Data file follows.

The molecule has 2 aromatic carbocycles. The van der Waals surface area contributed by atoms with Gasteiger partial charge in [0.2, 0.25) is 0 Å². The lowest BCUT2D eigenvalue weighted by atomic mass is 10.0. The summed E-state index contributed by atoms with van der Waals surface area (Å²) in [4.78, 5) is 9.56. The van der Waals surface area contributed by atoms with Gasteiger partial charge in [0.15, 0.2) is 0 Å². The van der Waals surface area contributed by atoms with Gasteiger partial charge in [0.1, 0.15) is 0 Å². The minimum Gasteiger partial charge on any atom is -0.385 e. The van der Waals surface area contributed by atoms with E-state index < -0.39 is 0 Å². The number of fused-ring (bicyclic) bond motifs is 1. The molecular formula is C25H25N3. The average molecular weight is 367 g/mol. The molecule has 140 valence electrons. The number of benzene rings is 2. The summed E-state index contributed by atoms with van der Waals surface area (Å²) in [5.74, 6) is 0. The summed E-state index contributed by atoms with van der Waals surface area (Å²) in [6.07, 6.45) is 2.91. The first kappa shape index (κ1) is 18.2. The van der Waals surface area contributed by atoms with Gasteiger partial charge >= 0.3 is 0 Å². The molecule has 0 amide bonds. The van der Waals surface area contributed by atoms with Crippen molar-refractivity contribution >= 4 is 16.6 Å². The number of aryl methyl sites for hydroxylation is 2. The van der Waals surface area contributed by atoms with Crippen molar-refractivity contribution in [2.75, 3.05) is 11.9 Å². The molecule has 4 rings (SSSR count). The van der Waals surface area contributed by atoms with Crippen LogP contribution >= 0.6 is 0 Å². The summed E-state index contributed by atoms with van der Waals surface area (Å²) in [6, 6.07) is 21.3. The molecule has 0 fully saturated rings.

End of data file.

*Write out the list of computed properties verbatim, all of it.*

The molecule has 2 aromatic carbocycles. The van der Waals surface area contributed by atoms with Gasteiger partial charge in [0.2, 0.25) is 0 Å². The lowest BCUT2D eigenvalue weighted by atomic mass is 10.0. The summed E-state index contributed by atoms with van der Waals surface area (Å²) in [4.78, 5) is 9.56. The van der Waals surface area contributed by atoms with Gasteiger partial charge in [0.15, 0.2) is 0 Å². The van der Waals surface area contributed by atoms with Gasteiger partial charge in [0.1, 0.15) is 0 Å². The minimum Gasteiger partial charge on any atom is -0.385 e. The van der Waals surface area contributed by atoms with E-state index < -0.39 is 0 Å². The number of fused-ring (bicyclic) bond motifs is 1. The molecular formula is C25H25N3. The average molecular weight is 367 g/mol. The molecule has 140 valence electrons. The number of benzene rings is 2. The summed E-state index contributed by atoms with van der Waals surface area (Å²) in [5.74, 6) is 0. The summed E-state index contributed by atoms with van der Waals surface area (Å²) in [6.07, 6.45) is 2.91. The first kappa shape index (κ1) is 18.2. The van der Waals surface area contributed by atoms with Gasteiger partial charge >= 0.3 is 0 Å². The molecule has 0 amide bonds. The van der Waals surface area contributed by atoms with Crippen molar-refractivity contribution >= 4 is 16.6 Å². The number of aryl methyl sites for hydroxylation is 2. The van der Waals surface area contributed by atoms with Crippen molar-refractivity contribution in [2.75, 3.05) is 11.9 Å². The molecule has 4 rings (SSSR count). The van der Waals surface area contributed by atoms with Crippen LogP contribution >= 0.6 is 0 Å². The summed E-state index contributed by atoms with van der Waals surface area (Å²) in [6, 6.07) is 21.3. The molecule has 0 fully saturated rings.